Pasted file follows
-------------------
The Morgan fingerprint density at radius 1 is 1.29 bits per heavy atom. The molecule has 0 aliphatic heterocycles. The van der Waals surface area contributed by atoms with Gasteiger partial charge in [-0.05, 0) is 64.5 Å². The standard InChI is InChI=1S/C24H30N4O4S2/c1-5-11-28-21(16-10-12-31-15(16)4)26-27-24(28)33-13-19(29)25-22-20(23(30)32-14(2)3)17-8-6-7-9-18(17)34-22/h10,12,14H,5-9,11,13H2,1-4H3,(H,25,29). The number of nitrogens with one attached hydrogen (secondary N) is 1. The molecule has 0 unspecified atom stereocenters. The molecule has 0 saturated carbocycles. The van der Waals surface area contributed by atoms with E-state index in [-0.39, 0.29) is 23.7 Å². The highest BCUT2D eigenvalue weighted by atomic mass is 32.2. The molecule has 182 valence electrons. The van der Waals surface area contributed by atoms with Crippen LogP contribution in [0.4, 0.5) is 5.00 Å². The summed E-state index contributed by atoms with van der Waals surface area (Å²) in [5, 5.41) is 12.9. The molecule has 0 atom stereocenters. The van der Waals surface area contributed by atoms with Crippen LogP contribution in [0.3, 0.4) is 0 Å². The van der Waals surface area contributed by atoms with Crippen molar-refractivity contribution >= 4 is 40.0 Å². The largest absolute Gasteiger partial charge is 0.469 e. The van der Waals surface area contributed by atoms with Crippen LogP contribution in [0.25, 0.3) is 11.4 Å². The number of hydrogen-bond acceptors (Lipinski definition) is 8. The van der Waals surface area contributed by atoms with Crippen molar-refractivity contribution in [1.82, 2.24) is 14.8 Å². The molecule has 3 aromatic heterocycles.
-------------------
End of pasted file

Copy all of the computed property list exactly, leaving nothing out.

The Morgan fingerprint density at radius 1 is 1.29 bits per heavy atom. The molecule has 0 aliphatic heterocycles. The van der Waals surface area contributed by atoms with Gasteiger partial charge in [-0.05, 0) is 64.5 Å². The standard InChI is InChI=1S/C24H30N4O4S2/c1-5-11-28-21(16-10-12-31-15(16)4)26-27-24(28)33-13-19(29)25-22-20(23(30)32-14(2)3)17-8-6-7-9-18(17)34-22/h10,12,14H,5-9,11,13H2,1-4H3,(H,25,29). The number of nitrogens with one attached hydrogen (secondary N) is 1. The molecule has 0 unspecified atom stereocenters. The molecule has 0 saturated carbocycles. The van der Waals surface area contributed by atoms with E-state index in [-0.39, 0.29) is 23.7 Å². The highest BCUT2D eigenvalue weighted by atomic mass is 32.2. The molecule has 182 valence electrons. The van der Waals surface area contributed by atoms with Crippen LogP contribution in [0.4, 0.5) is 5.00 Å². The summed E-state index contributed by atoms with van der Waals surface area (Å²) in [5, 5.41) is 12.9. The molecule has 0 atom stereocenters. The van der Waals surface area contributed by atoms with Crippen LogP contribution in [0.3, 0.4) is 0 Å². The van der Waals surface area contributed by atoms with Crippen molar-refractivity contribution >= 4 is 40.0 Å². The largest absolute Gasteiger partial charge is 0.469 e. The van der Waals surface area contributed by atoms with Crippen LogP contribution in [0.25, 0.3) is 11.4 Å². The number of hydrogen-bond acceptors (Lipinski definition) is 8. The van der Waals surface area contributed by atoms with Crippen molar-refractivity contribution in [1.82, 2.24) is 14.8 Å². The molecule has 3 aromatic heterocycles.